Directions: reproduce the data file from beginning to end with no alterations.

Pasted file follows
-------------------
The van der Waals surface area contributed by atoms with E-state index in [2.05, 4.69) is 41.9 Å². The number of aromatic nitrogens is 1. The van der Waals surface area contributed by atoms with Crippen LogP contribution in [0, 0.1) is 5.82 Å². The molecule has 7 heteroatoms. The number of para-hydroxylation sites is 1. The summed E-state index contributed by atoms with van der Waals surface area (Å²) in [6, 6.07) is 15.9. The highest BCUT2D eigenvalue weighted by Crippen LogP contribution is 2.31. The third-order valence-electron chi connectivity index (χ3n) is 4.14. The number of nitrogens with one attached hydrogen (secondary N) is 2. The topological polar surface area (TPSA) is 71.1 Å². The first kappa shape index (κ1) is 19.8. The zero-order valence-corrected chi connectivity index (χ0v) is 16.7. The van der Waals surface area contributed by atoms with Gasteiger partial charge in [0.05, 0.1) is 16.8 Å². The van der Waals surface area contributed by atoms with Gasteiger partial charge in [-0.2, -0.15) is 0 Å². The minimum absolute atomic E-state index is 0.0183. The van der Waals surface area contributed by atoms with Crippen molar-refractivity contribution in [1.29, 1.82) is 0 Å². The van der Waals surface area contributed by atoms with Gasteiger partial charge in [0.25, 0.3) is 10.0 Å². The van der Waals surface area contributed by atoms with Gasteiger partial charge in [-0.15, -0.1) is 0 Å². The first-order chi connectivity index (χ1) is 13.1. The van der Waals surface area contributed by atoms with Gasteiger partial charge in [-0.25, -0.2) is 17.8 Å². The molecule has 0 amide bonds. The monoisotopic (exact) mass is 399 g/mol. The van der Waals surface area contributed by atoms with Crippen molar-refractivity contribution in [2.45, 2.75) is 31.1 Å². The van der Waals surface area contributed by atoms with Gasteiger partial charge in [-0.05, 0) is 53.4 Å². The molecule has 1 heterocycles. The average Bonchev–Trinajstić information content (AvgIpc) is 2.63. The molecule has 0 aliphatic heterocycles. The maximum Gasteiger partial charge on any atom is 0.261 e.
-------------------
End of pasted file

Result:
The van der Waals surface area contributed by atoms with E-state index in [2.05, 4.69) is 41.9 Å². The number of aromatic nitrogens is 1. The van der Waals surface area contributed by atoms with Crippen LogP contribution in [0, 0.1) is 5.82 Å². The molecule has 7 heteroatoms. The number of para-hydroxylation sites is 1. The summed E-state index contributed by atoms with van der Waals surface area (Å²) in [6, 6.07) is 15.9. The highest BCUT2D eigenvalue weighted by Crippen LogP contribution is 2.31. The third-order valence-electron chi connectivity index (χ3n) is 4.14. The number of nitrogens with one attached hydrogen (secondary N) is 2. The topological polar surface area (TPSA) is 71.1 Å². The first kappa shape index (κ1) is 19.8. The zero-order valence-corrected chi connectivity index (χ0v) is 16.7. The van der Waals surface area contributed by atoms with Gasteiger partial charge in [0.05, 0.1) is 16.8 Å². The van der Waals surface area contributed by atoms with Gasteiger partial charge in [-0.2, -0.15) is 0 Å². The minimum absolute atomic E-state index is 0.0183. The van der Waals surface area contributed by atoms with Crippen molar-refractivity contribution in [1.29, 1.82) is 0 Å². The van der Waals surface area contributed by atoms with Gasteiger partial charge in [0.25, 0.3) is 10.0 Å². The van der Waals surface area contributed by atoms with Gasteiger partial charge in [-0.15, -0.1) is 0 Å². The first-order chi connectivity index (χ1) is 13.1. The van der Waals surface area contributed by atoms with Gasteiger partial charge in [-0.25, -0.2) is 17.8 Å². The molecule has 0 amide bonds. The monoisotopic (exact) mass is 399 g/mol. The van der Waals surface area contributed by atoms with Crippen molar-refractivity contribution in [2.45, 2.75) is 31.1 Å². The van der Waals surface area contributed by atoms with Gasteiger partial charge in [-0.05, 0) is 53.4 Å². The molecule has 1 heterocycles. The average Bonchev–Trinajstić information content (AvgIpc) is 2.63. The molecule has 0 aliphatic heterocycles. The maximum Gasteiger partial charge on any atom is 0.261 e.